Our identification with Shu Qi’s hero is established in a new way, however. Rather than linger over lengthy shots of our heroine at work or in repose, as in Mambo, we instead observe things as she is observing them. Not strictly from her point of view: often Hou will show us a long scene of character interaction only to cut at the end to the assassin observing silently from some hiding spot (invisibly perched ninja-style in the rafters, for example). Her motivations remain opaque through the length of the film, right up until the very end we don’t really know what she wants or how she plans to go about achieving it. Of course, when that “Directed by” credit does appear on-screen, everything makes perfect sense.
What she ends up achieving is a bold rejection of the traditional wuxia narrative, the first major development in the genre in decades. This century’s art house wuxia films have all taken the form of homage, usually to King Hu. A mix of spectacular and (more importantly perhaps) spectacularly shot action with a bit of Buddhism and above all a devotion to a code of honor that demands personal unhappiness, films like Crouching Tiger, Hidden Dragon, House of Flying Daggers, and The Grandmaster follow the strictly established rules of the genre, which itself is as old as cinema and reaches back through centuries of Chinese literature. For all their technical facility, they remain merely highly-polished variations on Hu’s work from the 1970s, while lacking the sense of experimentation that makes films like A Touch of Zen or Legend of the Mountain so unfathomable and so fascinating to this day. There hasn’t really been anything new in the genre since Hu’s titanic pair of of Legend of the Mountain and Raining in the Mountain in 1979. That is, until now.
Obviously in adapting his highly idiosyncratic style to the genre, Hou was bound to come up with something interesting. But I’m surprised at how much he actually bent his career-long aesthetic. In The Assassin, Hou cuts within a scene, he uses different film stocks and aspect ratios, he has insert shots, and the camera moves into the frame, all techniques he’d for the most part abandoned 30 years ago when he moved from mainstream romantic comedies into art house minimalism.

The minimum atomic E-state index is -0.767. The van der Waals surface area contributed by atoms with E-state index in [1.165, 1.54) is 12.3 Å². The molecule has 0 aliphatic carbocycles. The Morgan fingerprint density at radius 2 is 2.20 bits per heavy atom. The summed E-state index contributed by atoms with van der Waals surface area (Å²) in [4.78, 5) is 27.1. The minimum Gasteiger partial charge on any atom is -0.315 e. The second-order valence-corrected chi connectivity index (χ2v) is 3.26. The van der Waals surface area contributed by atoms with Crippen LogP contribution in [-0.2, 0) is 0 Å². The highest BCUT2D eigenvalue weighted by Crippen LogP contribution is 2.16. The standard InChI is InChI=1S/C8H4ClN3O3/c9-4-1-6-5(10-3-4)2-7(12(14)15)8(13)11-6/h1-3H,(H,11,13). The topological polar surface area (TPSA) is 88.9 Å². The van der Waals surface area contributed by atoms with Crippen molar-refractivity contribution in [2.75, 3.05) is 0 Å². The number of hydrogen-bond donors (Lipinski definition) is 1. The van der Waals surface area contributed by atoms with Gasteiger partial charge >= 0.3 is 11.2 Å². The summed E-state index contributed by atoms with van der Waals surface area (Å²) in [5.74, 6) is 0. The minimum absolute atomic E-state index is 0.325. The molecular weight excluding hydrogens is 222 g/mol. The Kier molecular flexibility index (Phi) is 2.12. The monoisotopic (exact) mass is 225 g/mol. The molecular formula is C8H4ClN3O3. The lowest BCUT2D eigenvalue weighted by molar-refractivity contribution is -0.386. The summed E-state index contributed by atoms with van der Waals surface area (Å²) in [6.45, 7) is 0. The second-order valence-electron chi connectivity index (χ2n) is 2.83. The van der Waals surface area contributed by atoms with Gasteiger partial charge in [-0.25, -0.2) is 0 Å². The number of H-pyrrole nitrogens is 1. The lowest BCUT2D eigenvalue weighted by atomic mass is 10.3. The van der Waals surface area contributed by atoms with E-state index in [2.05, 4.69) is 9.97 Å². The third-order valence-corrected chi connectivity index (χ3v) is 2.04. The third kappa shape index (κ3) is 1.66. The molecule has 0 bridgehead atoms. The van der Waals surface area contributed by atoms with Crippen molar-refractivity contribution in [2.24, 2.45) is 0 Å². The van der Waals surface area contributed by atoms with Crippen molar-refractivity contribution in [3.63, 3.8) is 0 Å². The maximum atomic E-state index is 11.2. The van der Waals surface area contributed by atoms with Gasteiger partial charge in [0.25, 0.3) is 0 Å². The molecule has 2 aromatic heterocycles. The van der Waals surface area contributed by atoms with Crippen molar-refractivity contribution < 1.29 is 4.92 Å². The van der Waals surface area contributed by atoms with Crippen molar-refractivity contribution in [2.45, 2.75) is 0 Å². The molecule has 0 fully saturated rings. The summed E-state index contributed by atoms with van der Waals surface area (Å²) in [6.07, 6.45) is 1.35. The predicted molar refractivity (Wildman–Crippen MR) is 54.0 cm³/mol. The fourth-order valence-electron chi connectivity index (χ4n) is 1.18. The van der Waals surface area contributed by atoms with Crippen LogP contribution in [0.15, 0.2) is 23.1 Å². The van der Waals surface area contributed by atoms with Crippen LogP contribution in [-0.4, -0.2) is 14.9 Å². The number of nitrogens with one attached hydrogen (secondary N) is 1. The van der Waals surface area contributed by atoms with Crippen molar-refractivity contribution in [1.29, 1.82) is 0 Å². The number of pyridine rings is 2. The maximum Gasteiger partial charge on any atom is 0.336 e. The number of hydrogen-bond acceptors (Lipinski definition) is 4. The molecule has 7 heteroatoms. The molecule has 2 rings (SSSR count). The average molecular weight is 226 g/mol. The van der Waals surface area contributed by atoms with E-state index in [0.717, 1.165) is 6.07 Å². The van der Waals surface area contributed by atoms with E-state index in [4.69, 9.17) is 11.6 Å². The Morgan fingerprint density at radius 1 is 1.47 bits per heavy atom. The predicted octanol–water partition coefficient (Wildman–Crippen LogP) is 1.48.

But as the demands of wuxia changed Hou, so did Hou change wuxia. There are fight scenes in The Assassin, but they are quick. Elegant and brief, they are over before the heroes of a Lau Kar-leung film would be even a little bit warmed-up. The de-emphasis on action is vital: Shu Qi is an assassin who rejects assassination, a wuxia knight-errant who rejects the world of violence, the jianghu. She rejects everything that defines a wuxia hero: the whole Confucian edifice of blind obedience to one’s master, of defining honor as the strict following of a code that has little to do with morality or even common sense, the elevation of abstract concepts over basic human happiness. The fact that she’s a woman isn’t especially unusual, there have been female warriors in wuxia stories for centuries, and they’ve been consistently represented on-screen (whether Chang Cheh likes it or not). But usually they behave exactly the same as the male characters, while occasionally falling victim to romantic desires as well. Shu Qi avoids the tragic fate of a Zhang Ziyi character by doing something Zhang never could, despite the obvious evils or inhumanity of her various masters. The assassin, in explicitly rejecting everything the wuxia ethos stands for, turns the hero from a tragic figure into a truly inspirational one. She’s the first one I’ve ever seen that actually succeeds in reinventing the world, in making it a more perfect place.
Unless you count Tsui Hark’s various variations on the genre, which add to the traditional form outlandish special effects, breath-taking speed, and an anarchic wit. At their core, though, they’re still traditional narratives. ↩︎
It’s all in the archaic 1.33 ratio, which emphasizes the verticality of traditional Chinese painting, the influence of which is felt strongly in the location scenes, aided immeasurably by the natural beauty of China’s landscapes and fortuitous fogs rolling in to mimic the vast negative spaces so distinctive in that art form. But for two flashback shots, he uses a slightly grainier film stock and frames in the 1.85 aspect ratio, possibly, as Adam Cook points out, to accommodate the shape of a long musical instrument. ↩︎
The film also enacts a recurring opposition in Hou’s work, that of the country and city, as Shu Qi leaves the lushly ornate interiors of imperial life for the rough open skies of the country and an itinerant village existence. ↩︎